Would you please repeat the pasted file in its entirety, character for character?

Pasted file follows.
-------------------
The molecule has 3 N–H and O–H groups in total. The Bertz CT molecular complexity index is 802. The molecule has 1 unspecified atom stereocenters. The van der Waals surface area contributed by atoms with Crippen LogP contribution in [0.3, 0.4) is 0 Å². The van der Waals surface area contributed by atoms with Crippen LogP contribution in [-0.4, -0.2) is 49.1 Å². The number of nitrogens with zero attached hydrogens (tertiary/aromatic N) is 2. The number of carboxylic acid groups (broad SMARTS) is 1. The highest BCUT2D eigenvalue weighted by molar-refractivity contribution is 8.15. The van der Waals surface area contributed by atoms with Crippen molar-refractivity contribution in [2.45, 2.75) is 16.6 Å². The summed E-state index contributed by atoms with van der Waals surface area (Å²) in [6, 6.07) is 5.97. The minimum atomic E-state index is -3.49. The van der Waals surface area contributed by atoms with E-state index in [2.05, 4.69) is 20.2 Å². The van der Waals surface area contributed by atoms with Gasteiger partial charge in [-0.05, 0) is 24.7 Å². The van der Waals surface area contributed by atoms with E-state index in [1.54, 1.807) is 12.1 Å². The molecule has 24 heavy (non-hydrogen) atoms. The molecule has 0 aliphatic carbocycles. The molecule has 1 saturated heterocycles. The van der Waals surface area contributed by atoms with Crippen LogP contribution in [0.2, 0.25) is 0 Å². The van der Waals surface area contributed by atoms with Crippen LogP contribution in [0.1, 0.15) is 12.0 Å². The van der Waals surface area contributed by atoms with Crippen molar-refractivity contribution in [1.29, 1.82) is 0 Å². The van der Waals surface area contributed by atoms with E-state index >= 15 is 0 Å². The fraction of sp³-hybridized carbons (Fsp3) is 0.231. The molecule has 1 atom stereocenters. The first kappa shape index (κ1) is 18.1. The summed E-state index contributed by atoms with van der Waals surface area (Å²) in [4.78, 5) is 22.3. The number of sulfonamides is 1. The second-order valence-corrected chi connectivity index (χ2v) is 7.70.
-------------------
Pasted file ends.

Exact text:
The molecule has 3 N–H and O–H groups in total. The Bertz CT molecular complexity index is 802. The molecule has 1 unspecified atom stereocenters. The van der Waals surface area contributed by atoms with Crippen LogP contribution in [0.3, 0.4) is 0 Å². The van der Waals surface area contributed by atoms with Crippen LogP contribution in [-0.4, -0.2) is 49.1 Å². The number of nitrogens with zero attached hydrogens (tertiary/aromatic N) is 2. The number of carboxylic acid groups (broad SMARTS) is 1. The highest BCUT2D eigenvalue weighted by molar-refractivity contribution is 8.15. The van der Waals surface area contributed by atoms with Crippen molar-refractivity contribution in [2.45, 2.75) is 16.6 Å². The summed E-state index contributed by atoms with van der Waals surface area (Å²) in [6, 6.07) is 5.97. The minimum atomic E-state index is -3.49. The van der Waals surface area contributed by atoms with E-state index in [2.05, 4.69) is 20.2 Å². The van der Waals surface area contributed by atoms with Gasteiger partial charge in [-0.05, 0) is 24.7 Å². The van der Waals surface area contributed by atoms with E-state index in [1.54, 1.807) is 12.1 Å². The molecule has 24 heavy (non-hydrogen) atoms. The molecule has 0 aliphatic carbocycles. The molecule has 1 saturated heterocycles. The van der Waals surface area contributed by atoms with Crippen LogP contribution in [0.2, 0.25) is 0 Å². The van der Waals surface area contributed by atoms with Crippen LogP contribution in [0.1, 0.15) is 12.0 Å². The van der Waals surface area contributed by atoms with Crippen molar-refractivity contribution in [1.29, 1.82) is 0 Å². The van der Waals surface area contributed by atoms with E-state index >= 15 is 0 Å². The fraction of sp³-hybridized carbons (Fsp3) is 0.231. The molecule has 1 atom stereocenters. The first kappa shape index (κ1) is 18.1. The summed E-state index contributed by atoms with van der Waals surface area (Å²) in [4.78, 5) is 22.3. The number of sulfonamides is 1. The second-order valence-corrected chi connectivity index (χ2v) is 7.70.